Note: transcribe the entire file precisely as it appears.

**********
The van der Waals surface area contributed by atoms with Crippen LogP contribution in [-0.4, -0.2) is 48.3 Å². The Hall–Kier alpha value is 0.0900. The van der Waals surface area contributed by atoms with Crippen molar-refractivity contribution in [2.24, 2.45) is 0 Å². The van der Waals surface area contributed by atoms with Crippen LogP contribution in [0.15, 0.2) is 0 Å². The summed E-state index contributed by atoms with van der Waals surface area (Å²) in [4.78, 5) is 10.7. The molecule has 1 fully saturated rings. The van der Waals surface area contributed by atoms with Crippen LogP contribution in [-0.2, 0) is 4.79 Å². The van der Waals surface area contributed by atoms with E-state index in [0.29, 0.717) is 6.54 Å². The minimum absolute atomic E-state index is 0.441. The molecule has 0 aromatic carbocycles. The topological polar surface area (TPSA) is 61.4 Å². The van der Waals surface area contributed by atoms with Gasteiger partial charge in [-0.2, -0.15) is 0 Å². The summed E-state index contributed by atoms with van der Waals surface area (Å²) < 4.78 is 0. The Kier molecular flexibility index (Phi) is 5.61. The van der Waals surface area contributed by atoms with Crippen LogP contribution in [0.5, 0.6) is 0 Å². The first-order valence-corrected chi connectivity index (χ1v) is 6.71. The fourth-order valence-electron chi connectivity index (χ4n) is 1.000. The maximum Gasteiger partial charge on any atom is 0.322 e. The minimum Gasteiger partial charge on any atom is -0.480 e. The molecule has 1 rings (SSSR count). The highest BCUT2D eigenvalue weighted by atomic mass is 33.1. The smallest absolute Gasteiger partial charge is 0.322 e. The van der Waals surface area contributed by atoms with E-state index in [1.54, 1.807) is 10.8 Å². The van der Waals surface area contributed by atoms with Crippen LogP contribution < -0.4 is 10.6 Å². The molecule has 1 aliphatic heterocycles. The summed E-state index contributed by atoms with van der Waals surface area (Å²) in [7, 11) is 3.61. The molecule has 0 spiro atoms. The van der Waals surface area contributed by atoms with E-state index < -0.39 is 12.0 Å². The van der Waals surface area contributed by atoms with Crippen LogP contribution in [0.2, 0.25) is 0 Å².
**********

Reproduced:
The van der Waals surface area contributed by atoms with Crippen LogP contribution in [-0.4, -0.2) is 48.3 Å². The Hall–Kier alpha value is 0.0900. The van der Waals surface area contributed by atoms with Crippen molar-refractivity contribution in [2.24, 2.45) is 0 Å². The van der Waals surface area contributed by atoms with Crippen LogP contribution in [0.15, 0.2) is 0 Å². The summed E-state index contributed by atoms with van der Waals surface area (Å²) in [4.78, 5) is 10.7. The molecule has 1 fully saturated rings. The van der Waals surface area contributed by atoms with Crippen LogP contribution in [-0.2, 0) is 4.79 Å². The van der Waals surface area contributed by atoms with E-state index in [0.29, 0.717) is 6.54 Å². The minimum absolute atomic E-state index is 0.441. The molecule has 0 aromatic carbocycles. The topological polar surface area (TPSA) is 61.4 Å². The van der Waals surface area contributed by atoms with Gasteiger partial charge in [-0.2, -0.15) is 0 Å². The summed E-state index contributed by atoms with van der Waals surface area (Å²) < 4.78 is 0. The Kier molecular flexibility index (Phi) is 5.61. The van der Waals surface area contributed by atoms with Crippen LogP contribution in [0.5, 0.6) is 0 Å². The first-order valence-corrected chi connectivity index (χ1v) is 6.71. The fourth-order valence-electron chi connectivity index (χ4n) is 1.000. The maximum Gasteiger partial charge on any atom is 0.322 e. The minimum Gasteiger partial charge on any atom is -0.480 e. The molecule has 1 rings (SSSR count). The highest BCUT2D eigenvalue weighted by atomic mass is 33.1. The smallest absolute Gasteiger partial charge is 0.322 e. The van der Waals surface area contributed by atoms with E-state index in [1.54, 1.807) is 10.8 Å². The van der Waals surface area contributed by atoms with Crippen LogP contribution < -0.4 is 10.6 Å². The molecule has 1 aliphatic heterocycles. The summed E-state index contributed by atoms with van der Waals surface area (Å²) in [7, 11) is 3.61. The molecule has 0 spiro atoms. The van der Waals surface area contributed by atoms with E-state index < -0.39 is 12.0 Å². The van der Waals surface area contributed by atoms with Crippen LogP contribution in [0.2, 0.25) is 0 Å².